Sizewell: Anti-nuclear campaigners claim stakeholder group is ‘muzzled’ over Fukushima Power Plant disaster

ANTI-NUCLEAR campaigners have accused an industry watchdog of being “muzzled” after they were told they would not be allowed to discuss the situation in disaster struck Japan at its next meeting.

Richard Smith, chairman of the Sizewell A and B Stakeholder Group (SSG), has sent out a letter asking that questions and detailed remarks about the stricken Fukushima Power Plant be avoided at its AGM in June.

He said instead there would be a dedicated meeting following the publication of the Government report into the disaster, which is due out in September.

But campaigners from Shut Down Sizewell have criticised the move - claiming it made a “mockery” of the system and prevented the public from expressing their fears.

Peter Lanyon, a member of the group, said: “The SSG exists as an open forum for community concerns by providing independent information about nuclear matters, and to act as a facilitator for the two-way flow of that information.

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“Forbidding any discussion of Fukushima until September makes a mockery of the whole thing.

“The media may discuss Fukushima until the cows come home, and Tom, Dick and Harriett can benefit as much as they like from independent information about the Japanese disaster. Yet the plan is that the SSG, using public money so it may facilitate information flow about the safety of the nuclear industry, is to be absolutely muzzled.”

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The Fukushima Power Plant has been in disarray ever since an earthquake and tsunami struck Japan on March 11.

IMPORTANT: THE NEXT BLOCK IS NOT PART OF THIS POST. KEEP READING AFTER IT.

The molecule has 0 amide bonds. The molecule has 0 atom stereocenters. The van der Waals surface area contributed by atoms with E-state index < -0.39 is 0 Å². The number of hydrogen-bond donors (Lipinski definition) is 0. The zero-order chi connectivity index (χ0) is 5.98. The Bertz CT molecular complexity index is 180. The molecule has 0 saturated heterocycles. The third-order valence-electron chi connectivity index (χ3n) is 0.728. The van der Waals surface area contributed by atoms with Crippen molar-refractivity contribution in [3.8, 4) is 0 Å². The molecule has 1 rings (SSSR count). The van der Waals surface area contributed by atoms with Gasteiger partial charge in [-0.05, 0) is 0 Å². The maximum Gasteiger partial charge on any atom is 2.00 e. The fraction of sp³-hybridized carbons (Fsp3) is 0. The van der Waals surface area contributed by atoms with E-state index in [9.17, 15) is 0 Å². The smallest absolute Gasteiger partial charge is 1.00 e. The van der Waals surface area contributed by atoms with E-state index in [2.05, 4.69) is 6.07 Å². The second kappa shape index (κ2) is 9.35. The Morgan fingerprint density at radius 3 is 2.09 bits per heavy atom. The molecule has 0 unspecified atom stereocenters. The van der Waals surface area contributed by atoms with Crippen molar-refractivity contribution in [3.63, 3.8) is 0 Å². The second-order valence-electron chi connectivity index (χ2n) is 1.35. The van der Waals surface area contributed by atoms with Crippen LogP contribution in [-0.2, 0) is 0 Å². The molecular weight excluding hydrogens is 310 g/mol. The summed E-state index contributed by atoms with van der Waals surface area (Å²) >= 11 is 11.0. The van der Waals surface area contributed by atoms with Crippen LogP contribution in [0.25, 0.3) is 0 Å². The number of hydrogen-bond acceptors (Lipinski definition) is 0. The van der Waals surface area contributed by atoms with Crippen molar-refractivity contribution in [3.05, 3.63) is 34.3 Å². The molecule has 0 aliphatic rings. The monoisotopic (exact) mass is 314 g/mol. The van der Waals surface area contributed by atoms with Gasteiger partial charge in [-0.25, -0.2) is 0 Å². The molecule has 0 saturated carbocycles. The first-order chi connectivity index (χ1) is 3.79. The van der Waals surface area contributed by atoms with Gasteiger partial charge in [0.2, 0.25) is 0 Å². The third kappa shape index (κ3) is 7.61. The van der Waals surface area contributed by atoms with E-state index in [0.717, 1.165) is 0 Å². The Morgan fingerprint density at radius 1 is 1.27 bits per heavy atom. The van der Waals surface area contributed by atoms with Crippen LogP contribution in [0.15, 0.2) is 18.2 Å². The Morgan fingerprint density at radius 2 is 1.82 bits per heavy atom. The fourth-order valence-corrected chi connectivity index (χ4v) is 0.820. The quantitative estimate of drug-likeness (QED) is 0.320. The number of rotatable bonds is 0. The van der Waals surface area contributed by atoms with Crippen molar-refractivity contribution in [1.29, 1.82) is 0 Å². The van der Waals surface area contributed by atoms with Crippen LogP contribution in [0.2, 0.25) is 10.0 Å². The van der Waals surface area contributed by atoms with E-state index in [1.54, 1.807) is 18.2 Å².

Radiation started leaking from reactors and people were urged to leave the surrounding area - sparking worldwide concern.

The letter from Mr Smith reads: “Understandably, many of you who attend our meetings will be concerned about the recent serious nuclear incident at the Japanese Fukushima Power Plant. The SSG will pay close attention to how the situation there develops and you are assured of my fullest commitment, as chairman, in challenging local operators on the adequacy of their own arrangements for dealing with significant events here, should they occur.

“To this end I am keen the SSG hosts a special public meeting dedicated to reviewing the lessons of Fukushima so that members and non-members alike may seek answers to their questions and concerns from local nuclear site licenses and from government.

“The government-commissioned review being complied by Mike Weightman, chief inspector at the Office for Nuclear Regulation (ONR), is due to be finalised in September. I believe the SSG must hold a special public meeting as soon as possible thereafter.

“In the meantime the group’s AGM in June will continue to be planned but I wish to avoid direct questions or detailed remarks about the situation in Japan until the public meeting. I will ensure that members are informed of the provisional conclusions of the Weightman report which is due out sometime in late May.”

The SSG is made up of parish, town, district and county councillors along with local residents, community representatives and co-opted members.

Its role is to inform the public of activities on the Sizewell A and B sites and to act as an open forum for community concerns.

Commenting yesterday Mr Smith assured the situation in Japan would not be ignored and fully discussed when all the facts were available.

“The AGM in June is an evening meeting,” he said. “We normally have trouble finishing within three hours so I wanted to prevent it from going on until very late.

“Of course I realise the seriousness of the situation in Japan but none of us know the whole picture. The complete report will be out in September and I hope to be able to get someone down from the ONR to brief us so we can have a fully informed meeting on the subject.”

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